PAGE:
Sister Dominique OSB tells us that breath is our very life. It links the outer world with our inner world. It is an exchange, a reciprocal gift. Breathing. We breathe in goodness and exhale that which is no longer necessary for our survival. Pope Francis tells us breathing is made up of two stages: inhaling, the intake of air, and exhaling, the letting out of air. The spiritual life is fed and nourished by prayer and is expressed outwardly through mission: inhaling and exhaling. When we inhale, by prayer, we receive the fresh air of the Holy Spirit. Athletes are trained to focus on their breathing. Every breath they take empowers them to run faster, jump higher, throw further, hit harder. Many saints have used their athletic abilities at an elite level to glorify God through their athletic gifts and talents. This website provides us with examples of nine saints who were athletes and inspired others with their life and work. We can draw inspiration from them and ask what example we can follow from their lives. We see their relationship with God as a coach of both body and soul. You can see how elements of Catholic spirituality are expressed in the lives and actions of each of these saints.
Another inspirational young man, Carlo Acutis, who died of leukemia at the age of 15 in 2006, has recently been beatified and is set to become the patron saint of the Internet/social media. You can take a look at his story here.
Spirituality then, can be defined as a way of being, seeing and acting in the world on a daily basis. If we are athletes, we can train and compete; if we are artists, we can create and beautify; if we are artisans, we can sculpt beauty from raw materials. Daily life and actions can be our way of praying and relating to God and our community.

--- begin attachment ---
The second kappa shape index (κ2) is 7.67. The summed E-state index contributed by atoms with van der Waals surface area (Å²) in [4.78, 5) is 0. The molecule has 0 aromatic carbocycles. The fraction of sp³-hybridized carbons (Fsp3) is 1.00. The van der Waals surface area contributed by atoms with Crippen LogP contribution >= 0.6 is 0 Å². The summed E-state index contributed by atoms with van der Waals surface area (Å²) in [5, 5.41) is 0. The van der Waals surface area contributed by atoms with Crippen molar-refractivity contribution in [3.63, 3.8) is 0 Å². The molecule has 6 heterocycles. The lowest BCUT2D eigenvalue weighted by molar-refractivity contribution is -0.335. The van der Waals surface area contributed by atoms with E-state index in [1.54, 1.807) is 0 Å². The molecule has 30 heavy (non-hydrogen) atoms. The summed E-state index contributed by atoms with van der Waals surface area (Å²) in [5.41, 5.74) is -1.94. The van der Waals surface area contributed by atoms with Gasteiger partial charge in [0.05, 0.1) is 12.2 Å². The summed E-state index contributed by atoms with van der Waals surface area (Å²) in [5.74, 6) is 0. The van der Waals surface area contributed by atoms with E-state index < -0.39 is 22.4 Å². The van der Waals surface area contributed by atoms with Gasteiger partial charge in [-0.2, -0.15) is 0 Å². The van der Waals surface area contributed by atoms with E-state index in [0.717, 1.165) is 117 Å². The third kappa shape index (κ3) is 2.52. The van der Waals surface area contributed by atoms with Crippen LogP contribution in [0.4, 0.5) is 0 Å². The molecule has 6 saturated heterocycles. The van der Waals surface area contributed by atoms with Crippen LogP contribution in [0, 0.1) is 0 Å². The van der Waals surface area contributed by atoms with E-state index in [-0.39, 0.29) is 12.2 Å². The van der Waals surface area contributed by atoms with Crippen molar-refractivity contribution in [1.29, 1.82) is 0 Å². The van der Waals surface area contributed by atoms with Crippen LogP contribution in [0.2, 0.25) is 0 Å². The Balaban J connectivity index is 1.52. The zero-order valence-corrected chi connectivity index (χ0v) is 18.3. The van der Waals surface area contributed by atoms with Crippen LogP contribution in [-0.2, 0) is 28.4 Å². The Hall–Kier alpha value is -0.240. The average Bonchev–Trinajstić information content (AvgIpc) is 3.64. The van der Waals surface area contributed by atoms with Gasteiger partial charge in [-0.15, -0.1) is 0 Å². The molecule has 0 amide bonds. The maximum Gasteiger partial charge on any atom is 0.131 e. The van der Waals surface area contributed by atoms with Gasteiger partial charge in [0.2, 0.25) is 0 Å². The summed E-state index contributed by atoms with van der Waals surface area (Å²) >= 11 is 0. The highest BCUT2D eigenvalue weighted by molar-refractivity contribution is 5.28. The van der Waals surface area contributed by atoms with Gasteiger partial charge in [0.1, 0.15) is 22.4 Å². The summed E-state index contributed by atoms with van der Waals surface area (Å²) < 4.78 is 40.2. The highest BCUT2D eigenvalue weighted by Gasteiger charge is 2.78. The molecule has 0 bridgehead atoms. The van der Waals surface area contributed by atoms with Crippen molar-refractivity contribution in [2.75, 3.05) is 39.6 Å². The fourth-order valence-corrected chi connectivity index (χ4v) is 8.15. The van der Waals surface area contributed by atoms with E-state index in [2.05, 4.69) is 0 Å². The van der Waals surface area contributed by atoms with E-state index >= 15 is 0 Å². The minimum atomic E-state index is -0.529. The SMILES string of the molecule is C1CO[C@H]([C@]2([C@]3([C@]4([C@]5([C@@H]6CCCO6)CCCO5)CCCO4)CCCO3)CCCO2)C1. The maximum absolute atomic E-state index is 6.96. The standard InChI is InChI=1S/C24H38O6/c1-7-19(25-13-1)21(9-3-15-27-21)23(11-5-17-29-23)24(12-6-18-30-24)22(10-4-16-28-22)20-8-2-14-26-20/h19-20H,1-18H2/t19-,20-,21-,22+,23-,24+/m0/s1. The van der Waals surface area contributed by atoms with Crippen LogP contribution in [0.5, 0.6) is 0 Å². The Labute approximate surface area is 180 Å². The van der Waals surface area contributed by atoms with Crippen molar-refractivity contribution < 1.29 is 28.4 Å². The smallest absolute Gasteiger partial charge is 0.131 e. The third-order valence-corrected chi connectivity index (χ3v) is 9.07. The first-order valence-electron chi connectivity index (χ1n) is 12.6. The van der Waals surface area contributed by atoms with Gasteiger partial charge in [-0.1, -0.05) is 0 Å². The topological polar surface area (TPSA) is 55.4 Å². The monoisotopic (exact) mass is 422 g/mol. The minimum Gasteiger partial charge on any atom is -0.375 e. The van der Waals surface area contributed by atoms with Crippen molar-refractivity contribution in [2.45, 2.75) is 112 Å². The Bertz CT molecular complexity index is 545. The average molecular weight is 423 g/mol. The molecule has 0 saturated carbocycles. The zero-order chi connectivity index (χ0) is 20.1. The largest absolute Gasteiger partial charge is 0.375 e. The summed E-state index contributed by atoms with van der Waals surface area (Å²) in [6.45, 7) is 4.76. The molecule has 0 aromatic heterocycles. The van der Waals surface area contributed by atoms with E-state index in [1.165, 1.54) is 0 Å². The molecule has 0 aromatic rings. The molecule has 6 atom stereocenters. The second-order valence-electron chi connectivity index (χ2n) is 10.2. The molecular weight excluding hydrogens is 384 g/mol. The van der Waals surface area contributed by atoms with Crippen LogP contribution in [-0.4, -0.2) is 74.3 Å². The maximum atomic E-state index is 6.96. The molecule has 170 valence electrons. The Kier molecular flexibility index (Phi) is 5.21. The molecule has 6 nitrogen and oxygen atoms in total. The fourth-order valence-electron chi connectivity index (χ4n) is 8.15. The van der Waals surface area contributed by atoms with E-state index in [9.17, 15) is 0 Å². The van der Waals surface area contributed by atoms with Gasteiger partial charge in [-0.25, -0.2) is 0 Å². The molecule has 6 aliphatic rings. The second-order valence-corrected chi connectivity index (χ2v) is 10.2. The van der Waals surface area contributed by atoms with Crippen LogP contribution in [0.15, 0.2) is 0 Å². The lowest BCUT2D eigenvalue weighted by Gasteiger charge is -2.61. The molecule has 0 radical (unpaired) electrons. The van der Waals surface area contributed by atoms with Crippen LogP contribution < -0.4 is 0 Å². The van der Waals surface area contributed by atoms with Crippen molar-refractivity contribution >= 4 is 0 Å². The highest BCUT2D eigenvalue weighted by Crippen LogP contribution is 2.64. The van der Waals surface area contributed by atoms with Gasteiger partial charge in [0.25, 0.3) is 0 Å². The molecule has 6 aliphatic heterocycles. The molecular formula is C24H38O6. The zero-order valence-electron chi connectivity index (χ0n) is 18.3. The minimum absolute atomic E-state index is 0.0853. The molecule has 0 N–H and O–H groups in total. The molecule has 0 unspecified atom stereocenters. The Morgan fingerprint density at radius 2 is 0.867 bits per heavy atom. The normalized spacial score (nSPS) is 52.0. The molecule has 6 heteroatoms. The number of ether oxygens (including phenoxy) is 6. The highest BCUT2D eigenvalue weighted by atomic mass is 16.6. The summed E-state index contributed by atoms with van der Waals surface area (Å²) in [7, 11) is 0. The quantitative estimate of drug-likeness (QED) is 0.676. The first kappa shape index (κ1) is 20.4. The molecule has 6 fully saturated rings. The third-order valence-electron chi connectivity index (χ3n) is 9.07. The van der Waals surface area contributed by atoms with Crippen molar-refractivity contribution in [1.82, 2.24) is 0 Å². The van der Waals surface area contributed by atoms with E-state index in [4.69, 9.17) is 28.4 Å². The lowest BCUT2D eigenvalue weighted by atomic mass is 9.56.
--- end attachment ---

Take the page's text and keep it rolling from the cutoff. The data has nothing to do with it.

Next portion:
What is distinctive about Christian spirituality is that is it a way of being, seeing and acting that has its source in, and takes its inspiration from, the person and vision of Jesus Christ. It is therefore a spirituality that has its source in our living in God’s presence and in his created world. It is a spirituality of relationships, grounded in shared Christian living centred on the Eucharist. It is a spirituality of stewardship, inclusivity, ecumenism and social justice.
Finally, I would encourage you to see joy and laughter as spiritual components in a spirit filled life. German Jesuit Kahl Rahner tells us we should choose laughter, make a conscious decision to be joyful, to tell the Good News of Jesus:
‘A praising of God is what laughter is, because it lets a human being be human’.
‘Laughter is a praise of God, because it lets a human being be a loving person’.
‘Laughter is a praise of God because it is a gentle echo of God’s laughter, of the laughter that pronounces judgment on all history’.
May the Spirit of Pentecost animate you, connect you with God and your spirit community.
May the Spirit of Pentecost create in you an awareness of the divine presence.
May the Spirit of Pentecost breathe the divine presence in all you meet and in your daily life.
May you be inspired, breathed into life by the love of God and become all that you are meant to be.